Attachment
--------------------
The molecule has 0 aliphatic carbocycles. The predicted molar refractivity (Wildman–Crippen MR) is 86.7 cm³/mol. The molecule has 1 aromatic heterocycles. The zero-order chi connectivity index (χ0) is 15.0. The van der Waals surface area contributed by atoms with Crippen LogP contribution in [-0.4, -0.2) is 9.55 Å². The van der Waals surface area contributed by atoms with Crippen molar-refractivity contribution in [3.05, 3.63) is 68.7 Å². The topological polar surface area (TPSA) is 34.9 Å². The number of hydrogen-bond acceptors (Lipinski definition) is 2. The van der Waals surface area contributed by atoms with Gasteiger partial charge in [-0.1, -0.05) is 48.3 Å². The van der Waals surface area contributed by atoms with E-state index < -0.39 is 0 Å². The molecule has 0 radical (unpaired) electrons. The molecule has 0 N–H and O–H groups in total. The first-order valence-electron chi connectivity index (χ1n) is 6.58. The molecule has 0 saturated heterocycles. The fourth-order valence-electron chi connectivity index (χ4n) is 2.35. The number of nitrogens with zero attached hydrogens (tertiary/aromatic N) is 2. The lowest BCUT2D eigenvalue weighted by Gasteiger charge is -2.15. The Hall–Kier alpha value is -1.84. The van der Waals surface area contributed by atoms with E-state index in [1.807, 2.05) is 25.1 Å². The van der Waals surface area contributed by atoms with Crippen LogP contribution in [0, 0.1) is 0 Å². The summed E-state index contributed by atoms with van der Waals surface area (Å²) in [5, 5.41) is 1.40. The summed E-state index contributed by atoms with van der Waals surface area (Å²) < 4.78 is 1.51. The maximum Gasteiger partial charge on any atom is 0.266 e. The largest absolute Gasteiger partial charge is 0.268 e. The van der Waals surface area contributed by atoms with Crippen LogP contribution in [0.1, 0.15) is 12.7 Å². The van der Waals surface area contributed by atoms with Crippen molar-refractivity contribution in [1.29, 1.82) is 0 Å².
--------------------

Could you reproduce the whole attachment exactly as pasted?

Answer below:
The molecule has 0 aliphatic carbocycles. The predicted molar refractivity (Wildman–Crippen MR) is 86.7 cm³/mol. The molecule has 1 aromatic heterocycles. The zero-order chi connectivity index (χ0) is 15.0. The van der Waals surface area contributed by atoms with Crippen LogP contribution in [-0.4, -0.2) is 9.55 Å². The van der Waals surface area contributed by atoms with Crippen molar-refractivity contribution in [3.05, 3.63) is 68.7 Å². The topological polar surface area (TPSA) is 34.9 Å². The number of hydrogen-bond acceptors (Lipinski definition) is 2. The van der Waals surface area contributed by atoms with Gasteiger partial charge in [-0.1, -0.05) is 48.3 Å². The van der Waals surface area contributed by atoms with E-state index < -0.39 is 0 Å². The molecule has 0 radical (unpaired) electrons. The molecule has 0 N–H and O–H groups in total. The first-order valence-electron chi connectivity index (χ1n) is 6.58. The molecule has 0 saturated heterocycles. The fourth-order valence-electron chi connectivity index (χ4n) is 2.35. The number of nitrogens with zero attached hydrogens (tertiary/aromatic N) is 2. The lowest BCUT2D eigenvalue weighted by Gasteiger charge is -2.15. The Hall–Kier alpha value is -1.84. The van der Waals surface area contributed by atoms with E-state index in [1.807, 2.05) is 25.1 Å². The van der Waals surface area contributed by atoms with Crippen LogP contribution in [0, 0.1) is 0 Å². The summed E-state index contributed by atoms with van der Waals surface area (Å²) in [5, 5.41) is 1.40. The summed E-state index contributed by atoms with van der Waals surface area (Å²) < 4.78 is 1.51. The maximum Gasteiger partial charge on any atom is 0.266 e. The largest absolute Gasteiger partial charge is 0.268 e. The van der Waals surface area contributed by atoms with Crippen LogP contribution in [0.1, 0.15) is 12.7 Å². The van der Waals surface area contributed by atoms with Crippen molar-refractivity contribution in [1.29, 1.82) is 0 Å².